During the first two weeks of the “town hall” tour around my new book, America’s Original Sin: Racism, White Privilege, and the Bridge to a New America, we engaged an audience of tremendous diversity—multiracial, intergenerational, interfaith, secular, and intersectional. The audience and panelists at these forums have been baby boomers, Gen Xers, and millennials, and again and again we’re seeing new insights and directions as a wide variety of people and perspectives are brought into the dialogue.
In Baltimore, leaders who were in the streets with their congregants following the death of Freddie Gray, such as Revs. Heber Brown III and Brad Braxton, talked about the lessons they learned from the protests and how those lessons must be applied across the country in the days to come.
In New York, Heather McGhee, president of the public policy organization Demos, said that successfully navigating our country into the new demographic reality—in a way that removes both privilege and punishment based on skin color—could be the first opportunity to truly realize our “American exceptionalism.” I often speak against the notion of American exceptionalism, but I wholeheartedly agree with McGhee’s assessment.
Minutes before the deadline to file for the Democratic primary in Baltimore on February 3, DeRay Mckesson completed the paperwork and entered the race.
With nearly 300,000 followers on Twitter, DeRay, as he's often known on Twitter, has gained widespread notoriety for his role organizing and documenting the Black Lives Matter movement. A former school administrator and Teach for America alum, DeRay first caught the public eye during protests in Ferguson and Baltimore. He is the 13th candidate to enter the Democratic primary in his hometown.
The meeting comes as nations around the world fight a sometimes losing battle against the highly-skilled online outreach of the Islamic State, which has done a remarkable job of using social media to create recruitment and public relations materials to promote its efforts. Apple, Facebook, and Twitter said Thursday they will have representatives at the meeting.
U.S. service members are using the hashtag #IWillProtectYou to show support for a young Muslim girl who believed her family would be forced to flee following Donald Trump’s call to ban Muslims from the country.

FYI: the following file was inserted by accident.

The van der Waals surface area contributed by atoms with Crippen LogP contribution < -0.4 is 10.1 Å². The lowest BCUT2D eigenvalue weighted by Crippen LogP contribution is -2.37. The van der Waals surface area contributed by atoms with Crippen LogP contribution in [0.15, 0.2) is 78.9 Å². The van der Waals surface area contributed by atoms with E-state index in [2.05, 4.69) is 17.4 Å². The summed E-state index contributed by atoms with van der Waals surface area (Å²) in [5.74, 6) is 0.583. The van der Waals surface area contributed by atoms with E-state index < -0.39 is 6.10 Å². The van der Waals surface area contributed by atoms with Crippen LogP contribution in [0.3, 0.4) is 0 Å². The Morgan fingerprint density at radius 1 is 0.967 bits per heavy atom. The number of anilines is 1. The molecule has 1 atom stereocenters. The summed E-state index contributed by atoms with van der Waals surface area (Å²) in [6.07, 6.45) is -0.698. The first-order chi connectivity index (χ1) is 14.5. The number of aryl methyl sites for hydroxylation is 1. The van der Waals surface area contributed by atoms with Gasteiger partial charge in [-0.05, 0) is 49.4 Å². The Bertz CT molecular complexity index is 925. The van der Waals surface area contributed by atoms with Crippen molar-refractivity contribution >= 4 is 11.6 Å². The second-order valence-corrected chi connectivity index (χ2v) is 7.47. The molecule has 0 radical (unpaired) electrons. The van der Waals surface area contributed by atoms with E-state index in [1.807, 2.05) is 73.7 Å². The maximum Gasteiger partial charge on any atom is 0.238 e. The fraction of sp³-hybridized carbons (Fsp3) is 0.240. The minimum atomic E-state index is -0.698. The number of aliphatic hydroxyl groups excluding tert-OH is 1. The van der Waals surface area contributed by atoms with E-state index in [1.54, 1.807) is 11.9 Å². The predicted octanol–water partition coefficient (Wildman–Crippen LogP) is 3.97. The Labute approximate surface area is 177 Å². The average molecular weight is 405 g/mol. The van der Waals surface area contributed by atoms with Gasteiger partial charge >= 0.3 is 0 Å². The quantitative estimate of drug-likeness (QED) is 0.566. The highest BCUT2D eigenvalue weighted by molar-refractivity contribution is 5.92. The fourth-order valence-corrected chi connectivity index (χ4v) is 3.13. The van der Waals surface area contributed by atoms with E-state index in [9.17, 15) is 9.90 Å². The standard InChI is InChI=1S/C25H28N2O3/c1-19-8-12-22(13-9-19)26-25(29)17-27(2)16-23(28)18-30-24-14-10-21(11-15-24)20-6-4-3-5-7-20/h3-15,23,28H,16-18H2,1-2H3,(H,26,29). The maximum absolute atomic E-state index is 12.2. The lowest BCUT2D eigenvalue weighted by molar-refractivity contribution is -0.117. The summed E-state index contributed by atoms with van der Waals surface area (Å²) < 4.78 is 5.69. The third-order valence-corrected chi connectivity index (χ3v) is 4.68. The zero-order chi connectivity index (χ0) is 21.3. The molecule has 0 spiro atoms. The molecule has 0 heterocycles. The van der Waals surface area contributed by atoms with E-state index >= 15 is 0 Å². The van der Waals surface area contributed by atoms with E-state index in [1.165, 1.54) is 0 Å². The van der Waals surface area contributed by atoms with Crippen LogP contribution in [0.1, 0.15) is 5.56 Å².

Anyone who’s ever read Pope Francis’ writings knows his flair for lyricism. Take the following passage from his “Laudato Si’”:
“Through our worship of God, we are invited to embrace the world on a different plane. Water, oil, fire, and colors are taken up in all their symbolic power and incorporated in our act of praise.”
This week, the Internet decided to help the Holy Father with his lyrics, just in case he ever decides to drop a rap album (and honestly, who knows with Pope Francis? He’s full of surprises. He did release a prog-rock album recently — truly.)
The inspiration for the Internet’s collective creativity was the below picture, in which Pope Francis looks like he’s about to spit holy fire.
Fort Worth, Texas, native Amneh Jafari never expected to help spark an international movement.
But when the senior University of Texas Arlington psychology major saw a picture on the news showing Irving teen Ahmed Mohamed in handcuffs for bringing a homemade clock to MacArthur High School, it felt personal.
“It really saddened me,” Jafari said.
“I have younger siblings, and I felt like I was looking at them.”
Mormons teach, preach, and sing about families being together forever in heaven, but some members of the Utah-based faith want to exclude one group from that promise, at least on Earth.
And, while the LDS Church supports immigration reform that keeps families together, its leaders have not pushed that idea in worship settings where Mormons are gathered. Nor has it called out those who disagree. In other words, The Church of Jesus Christ of Latter-day Saints has gone largely silent on the issue.
One year after the shooting and killing of Michael Brown, #FergusonTaughtMe is trending on Twitter. Activists, faith leaders, intellectuals, and everyday members of the movement have used the hashtag to explain how Ferguson fundamentally altered their racial consciousness. Embedded are a few tweets from Christian leaders who shared how Ferguson changed the way they do faith.